“That's why people take vacations. No to relax or find excitement or see new places. To escape the death that exists in routine things.”
Don DeLillo, White Noise

Don DeLillo
“He'd once told me that the art of getting ahead in New York was based on learning how to express dissatisfaction in an interesting way. The air was full of rage and complaint. People had no tolerance for your particular hardship unless you knew how to entertain them with it.”
Don DeLillo, White Noise

Don DeLillo
“The smoke alarm went off in the hallway upstairs, either to let us know the battery had just died or because the house was on fire.”
Don DeLillo, White Noise

Don DeLillo
“In these night recitations we create a space between things as we felt them at the time and as we speak them now. This is the space reserved for irony, sympathy and fond amusement, the means by which we rescue ourselves from the past.”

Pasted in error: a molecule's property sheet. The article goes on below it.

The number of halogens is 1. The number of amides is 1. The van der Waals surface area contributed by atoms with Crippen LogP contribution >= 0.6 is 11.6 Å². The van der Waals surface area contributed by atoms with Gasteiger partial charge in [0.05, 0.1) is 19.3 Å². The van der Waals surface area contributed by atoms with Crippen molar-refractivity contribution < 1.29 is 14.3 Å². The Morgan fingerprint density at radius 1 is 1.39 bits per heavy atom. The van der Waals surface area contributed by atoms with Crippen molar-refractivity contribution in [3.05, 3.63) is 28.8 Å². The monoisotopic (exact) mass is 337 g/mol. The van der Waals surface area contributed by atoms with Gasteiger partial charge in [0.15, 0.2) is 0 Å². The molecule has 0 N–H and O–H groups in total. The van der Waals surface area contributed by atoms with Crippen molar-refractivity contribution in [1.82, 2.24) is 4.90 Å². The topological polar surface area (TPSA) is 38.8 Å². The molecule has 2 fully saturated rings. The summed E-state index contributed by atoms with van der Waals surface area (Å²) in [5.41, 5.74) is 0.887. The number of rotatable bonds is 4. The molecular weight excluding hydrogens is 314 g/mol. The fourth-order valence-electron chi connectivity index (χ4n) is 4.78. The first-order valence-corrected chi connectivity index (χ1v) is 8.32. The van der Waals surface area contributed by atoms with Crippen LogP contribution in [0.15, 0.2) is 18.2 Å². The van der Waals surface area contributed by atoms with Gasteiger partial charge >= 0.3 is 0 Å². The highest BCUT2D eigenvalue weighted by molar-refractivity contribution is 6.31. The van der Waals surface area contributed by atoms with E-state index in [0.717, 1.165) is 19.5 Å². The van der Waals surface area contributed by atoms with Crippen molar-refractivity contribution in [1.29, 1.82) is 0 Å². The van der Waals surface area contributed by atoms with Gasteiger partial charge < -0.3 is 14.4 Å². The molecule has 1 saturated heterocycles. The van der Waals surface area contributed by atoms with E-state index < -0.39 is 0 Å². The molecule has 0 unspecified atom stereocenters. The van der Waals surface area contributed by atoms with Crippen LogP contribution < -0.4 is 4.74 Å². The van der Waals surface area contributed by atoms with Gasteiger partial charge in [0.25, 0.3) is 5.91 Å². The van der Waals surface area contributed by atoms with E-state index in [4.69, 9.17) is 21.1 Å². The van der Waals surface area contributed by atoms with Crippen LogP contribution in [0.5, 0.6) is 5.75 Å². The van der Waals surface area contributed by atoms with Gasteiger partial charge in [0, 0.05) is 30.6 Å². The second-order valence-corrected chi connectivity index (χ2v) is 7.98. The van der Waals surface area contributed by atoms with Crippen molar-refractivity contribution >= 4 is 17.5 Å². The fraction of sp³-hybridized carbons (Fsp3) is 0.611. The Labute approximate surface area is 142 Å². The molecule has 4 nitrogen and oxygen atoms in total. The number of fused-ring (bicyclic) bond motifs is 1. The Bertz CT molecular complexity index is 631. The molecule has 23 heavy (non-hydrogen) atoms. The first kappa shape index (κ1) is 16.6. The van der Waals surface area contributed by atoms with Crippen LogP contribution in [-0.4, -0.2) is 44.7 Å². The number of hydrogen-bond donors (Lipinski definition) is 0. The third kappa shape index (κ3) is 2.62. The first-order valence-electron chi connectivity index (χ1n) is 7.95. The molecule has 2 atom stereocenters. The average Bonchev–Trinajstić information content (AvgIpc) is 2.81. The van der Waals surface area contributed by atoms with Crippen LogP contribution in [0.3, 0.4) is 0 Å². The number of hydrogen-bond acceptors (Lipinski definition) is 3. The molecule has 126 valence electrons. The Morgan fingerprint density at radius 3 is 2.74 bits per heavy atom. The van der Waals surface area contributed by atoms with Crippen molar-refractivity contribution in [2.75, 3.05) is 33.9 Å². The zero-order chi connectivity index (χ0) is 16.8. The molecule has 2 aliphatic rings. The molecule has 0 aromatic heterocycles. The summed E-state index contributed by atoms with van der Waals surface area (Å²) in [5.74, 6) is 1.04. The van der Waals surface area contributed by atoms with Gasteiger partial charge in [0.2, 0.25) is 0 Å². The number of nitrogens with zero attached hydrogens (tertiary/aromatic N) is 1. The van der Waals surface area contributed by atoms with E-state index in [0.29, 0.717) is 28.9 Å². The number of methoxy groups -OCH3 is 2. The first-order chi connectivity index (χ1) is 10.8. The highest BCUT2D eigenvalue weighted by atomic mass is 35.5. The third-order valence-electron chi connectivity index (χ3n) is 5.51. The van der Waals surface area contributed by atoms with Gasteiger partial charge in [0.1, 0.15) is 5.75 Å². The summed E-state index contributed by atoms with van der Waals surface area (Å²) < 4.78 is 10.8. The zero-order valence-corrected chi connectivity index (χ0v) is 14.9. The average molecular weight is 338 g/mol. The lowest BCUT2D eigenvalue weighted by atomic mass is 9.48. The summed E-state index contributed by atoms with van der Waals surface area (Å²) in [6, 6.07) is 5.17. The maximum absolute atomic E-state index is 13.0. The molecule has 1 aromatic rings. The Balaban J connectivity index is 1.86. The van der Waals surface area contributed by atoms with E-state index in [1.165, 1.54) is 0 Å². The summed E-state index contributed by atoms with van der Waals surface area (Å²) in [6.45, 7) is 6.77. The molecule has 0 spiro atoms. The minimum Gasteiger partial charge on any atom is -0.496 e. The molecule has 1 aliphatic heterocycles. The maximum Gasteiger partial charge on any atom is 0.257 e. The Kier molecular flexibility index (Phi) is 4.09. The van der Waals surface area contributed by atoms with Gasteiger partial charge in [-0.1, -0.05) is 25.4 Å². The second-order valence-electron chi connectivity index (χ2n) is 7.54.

Don DeLillo, White Noise

Don DeLillo
“It’s like we've been flung back in time," he said. "Here we are in the Stone Age, knowing all these great things after centuries of progress but what can we do to make life easier for the Stone Agers? Can we make a refrigerator? Can we even explain how it works? What is electricity? What is light? We experience these things every day of our lives but what good does it do if we find ourselves hurled back in time and we can’t even tell people the basic principles much less actually make something that would improve conditions. Name one thing you could make. Could you make a simple wooden match that you could strike on a rock to make a flame? We think we’re so great and modern. Moon landings, artificial hearts. But what if you were hurled into a time warp and came face to face with the ancient Greeks. The Greeks invented trigonometry. They did autopsies and dissections. What could you tell an ancient Greek that he couldn’t say, ‘Big Deal.’ Could you tell him about the atom? Atom is a Greek word. The Greeks knew that the major events in the universe can’t be seen by the eye of man. It’s waves, it’s rays, it’s particles."